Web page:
(La caverne aux livres by gadl / Alexandre Duret-Lutz; some rights reserved.)
My Dyslexia

Every adolescence has its own special miseries, the Jewish ones no less so than the non. Philip Schultz, who won the 2008 Pulitzer for poetry, struggled with dyslexia, and this was a problem for him not only at school—he didn’t learn to read until the fifth grade—but also at home. As he explains in My Dyslexia (Norton, September), “I couldn’t learn Hebrew for the same reason I couldn’t learn English, or anything else. And not knowing Hebrew felt even worse. It was a failure not only in my eyes and the eyes of my parents but in the eyes of God too.”


Emma Goldman: Revolution as a Way of Life

The teenaged Emma Goldman had other problems: When she was 12, a teacher in her school in Konigsberg declared her “a terrible child who would grow into a worse woman,” and that was the end of her formal education; a few years later, after her father told her that “all a Jewish girl need know is how to make gefilte fish, cut noodles fine, and give her husband babies,” she threatened to commit suicide if not allowed to accompany her sister to America. In Emma Goldman: Revolution as a Way of Life (Yale, September), Vivian Gornick rehearses these details from Red Emma’s youth, offering an overview of the career of an iconic anarchist.


The Blood Lie

Schultz’s and Goldman’s issues were small potatoes, though, compared to what Jack Pool has to deal with on his 16th birthday in Shirley Reva Vernick’s young-adult historical novel The Blood Lie (Cinco Puntos, September). Drawing upon real-life events that took place in the town of Massena, N.Y., in September 1928, Vernick has Jack accused of murdering a gentile girl discovered missing on Shabbat Shuva.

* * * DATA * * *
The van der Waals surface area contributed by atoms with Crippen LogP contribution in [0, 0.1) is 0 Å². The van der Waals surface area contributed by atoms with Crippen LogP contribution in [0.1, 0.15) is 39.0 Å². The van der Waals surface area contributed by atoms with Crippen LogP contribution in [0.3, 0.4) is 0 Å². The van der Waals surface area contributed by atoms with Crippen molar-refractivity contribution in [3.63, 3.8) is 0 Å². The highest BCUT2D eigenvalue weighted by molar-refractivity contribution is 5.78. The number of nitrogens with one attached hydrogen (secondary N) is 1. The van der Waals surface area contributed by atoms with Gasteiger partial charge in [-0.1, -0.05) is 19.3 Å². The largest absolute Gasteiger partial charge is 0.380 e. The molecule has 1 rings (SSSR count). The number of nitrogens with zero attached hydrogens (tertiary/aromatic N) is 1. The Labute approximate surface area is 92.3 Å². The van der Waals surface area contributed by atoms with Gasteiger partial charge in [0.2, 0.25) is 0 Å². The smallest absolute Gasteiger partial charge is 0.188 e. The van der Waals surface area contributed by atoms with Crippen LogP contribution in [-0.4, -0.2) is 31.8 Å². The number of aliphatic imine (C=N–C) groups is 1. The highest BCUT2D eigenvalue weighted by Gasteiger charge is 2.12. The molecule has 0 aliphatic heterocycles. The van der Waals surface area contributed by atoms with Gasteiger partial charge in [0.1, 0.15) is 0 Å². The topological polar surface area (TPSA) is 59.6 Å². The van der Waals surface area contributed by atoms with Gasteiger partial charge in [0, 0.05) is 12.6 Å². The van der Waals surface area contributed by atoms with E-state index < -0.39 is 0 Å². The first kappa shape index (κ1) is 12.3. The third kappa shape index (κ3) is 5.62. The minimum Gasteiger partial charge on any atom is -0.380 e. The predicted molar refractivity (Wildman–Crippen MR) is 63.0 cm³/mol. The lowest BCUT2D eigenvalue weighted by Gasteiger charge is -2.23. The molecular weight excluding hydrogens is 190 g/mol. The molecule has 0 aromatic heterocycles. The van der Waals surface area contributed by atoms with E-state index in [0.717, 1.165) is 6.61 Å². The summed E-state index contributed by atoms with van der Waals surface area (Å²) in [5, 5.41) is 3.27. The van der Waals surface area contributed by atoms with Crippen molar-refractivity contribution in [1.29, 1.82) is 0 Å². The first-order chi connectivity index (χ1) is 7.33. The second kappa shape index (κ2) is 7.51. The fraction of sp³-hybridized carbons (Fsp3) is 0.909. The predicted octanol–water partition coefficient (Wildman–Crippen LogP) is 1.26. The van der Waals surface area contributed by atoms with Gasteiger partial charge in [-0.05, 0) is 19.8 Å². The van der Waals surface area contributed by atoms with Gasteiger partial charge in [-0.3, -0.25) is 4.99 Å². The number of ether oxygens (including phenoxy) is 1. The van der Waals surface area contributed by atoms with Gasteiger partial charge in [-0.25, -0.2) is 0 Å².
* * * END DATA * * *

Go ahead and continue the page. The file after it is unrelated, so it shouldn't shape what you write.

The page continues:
The Inquisitor’s Apprentice

The hardship faced by Sacha Kessler, the teenaged protagonist of The Inquisitor’s Apprentice (Harcourt, October), meanwhile, is more fanciful: It results from his ability to see witchcraft that other denizens of turn-of-the-century New York cannot. Because of this talent, Sacha is compelled to assist a New York Police Department Inquisitor in preventing magical crimes (does wholesale Harry Potter imitation count?). As Sacha’s uncle, an avid reader of the Yiddish Daily Magic-Worker, observes, “Only in America can Jewish boys grow up to become cogs in the anti-Wiccan machine just like gentiles!”


Cleopatra's Moon

Another new historical novel for young-adult readers, Vicky Alvear Shecter’s Cleopatra’s Moon (Arthur A. Levine, August), features as its heroine the only daughter of the famed Cleopatra VII. While her mom was the last pharaoh of Egypt, and a girlfriend of Mark Antony and Julius Caesar, the young Cleopatra Selene receives a royal education, including a field trip with her tutor to meet with a rabbi “who will explain the tenets of the Hebrew religion.” You know, that whole weird monotheism thing.


Cleopatra: A Life